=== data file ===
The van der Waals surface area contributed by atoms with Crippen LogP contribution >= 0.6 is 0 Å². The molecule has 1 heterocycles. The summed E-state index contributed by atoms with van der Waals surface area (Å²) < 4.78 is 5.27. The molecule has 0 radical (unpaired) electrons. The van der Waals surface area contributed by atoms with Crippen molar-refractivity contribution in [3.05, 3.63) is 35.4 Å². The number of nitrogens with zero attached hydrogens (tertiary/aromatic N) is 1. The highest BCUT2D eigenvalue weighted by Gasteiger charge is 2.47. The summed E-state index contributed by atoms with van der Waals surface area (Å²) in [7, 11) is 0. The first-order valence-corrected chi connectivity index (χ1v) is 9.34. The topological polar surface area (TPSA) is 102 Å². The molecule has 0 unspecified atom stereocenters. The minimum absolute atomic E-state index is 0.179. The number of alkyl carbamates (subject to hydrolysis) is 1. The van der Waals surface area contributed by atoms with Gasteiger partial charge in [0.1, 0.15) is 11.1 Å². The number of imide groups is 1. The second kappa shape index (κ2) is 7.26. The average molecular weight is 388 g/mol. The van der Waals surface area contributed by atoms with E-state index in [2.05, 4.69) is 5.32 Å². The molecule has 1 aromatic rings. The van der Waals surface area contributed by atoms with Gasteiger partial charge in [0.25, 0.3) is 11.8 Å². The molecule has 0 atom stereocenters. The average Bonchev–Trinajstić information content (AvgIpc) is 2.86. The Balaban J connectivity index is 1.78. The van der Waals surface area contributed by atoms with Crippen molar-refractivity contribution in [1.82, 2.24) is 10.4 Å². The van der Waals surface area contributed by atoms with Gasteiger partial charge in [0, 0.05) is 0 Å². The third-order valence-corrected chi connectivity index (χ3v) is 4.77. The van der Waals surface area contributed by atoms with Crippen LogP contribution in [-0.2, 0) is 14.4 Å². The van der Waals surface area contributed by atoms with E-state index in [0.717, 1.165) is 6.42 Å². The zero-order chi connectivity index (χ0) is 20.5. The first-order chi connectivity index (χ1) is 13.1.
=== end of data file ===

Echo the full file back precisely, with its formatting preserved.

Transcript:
The van der Waals surface area contributed by atoms with Crippen LogP contribution >= 0.6 is 0 Å². The molecule has 1 heterocycles. The summed E-state index contributed by atoms with van der Waals surface area (Å²) < 4.78 is 5.27. The molecule has 0 radical (unpaired) electrons. The van der Waals surface area contributed by atoms with Crippen molar-refractivity contribution in [3.05, 3.63) is 35.4 Å². The number of nitrogens with zero attached hydrogens (tertiary/aromatic N) is 1. The highest BCUT2D eigenvalue weighted by Gasteiger charge is 2.47. The summed E-state index contributed by atoms with van der Waals surface area (Å²) in [7, 11) is 0. The first-order valence-corrected chi connectivity index (χ1v) is 9.34. The topological polar surface area (TPSA) is 102 Å². The molecule has 0 unspecified atom stereocenters. The minimum absolute atomic E-state index is 0.179. The number of alkyl carbamates (subject to hydrolysis) is 1. The van der Waals surface area contributed by atoms with Gasteiger partial charge in [0.1, 0.15) is 11.1 Å². The number of imide groups is 1. The second kappa shape index (κ2) is 7.26. The average molecular weight is 388 g/mol. The van der Waals surface area contributed by atoms with E-state index in [2.05, 4.69) is 5.32 Å². The molecule has 1 aromatic rings. The van der Waals surface area contributed by atoms with Gasteiger partial charge in [0.25, 0.3) is 11.8 Å². The molecule has 0 atom stereocenters. The average Bonchev–Trinajstić information content (AvgIpc) is 2.86. The Balaban J connectivity index is 1.78. The van der Waals surface area contributed by atoms with Crippen molar-refractivity contribution in [1.82, 2.24) is 10.4 Å². The van der Waals surface area contributed by atoms with Gasteiger partial charge in [0, 0.05) is 0 Å². The third-order valence-corrected chi connectivity index (χ3v) is 4.77. The van der Waals surface area contributed by atoms with Crippen LogP contribution in [-0.2, 0) is 14.4 Å². The van der Waals surface area contributed by atoms with E-state index in [0.717, 1.165) is 6.42 Å². The zero-order chi connectivity index (χ0) is 20.5. The first-order chi connectivity index (χ1) is 13.1.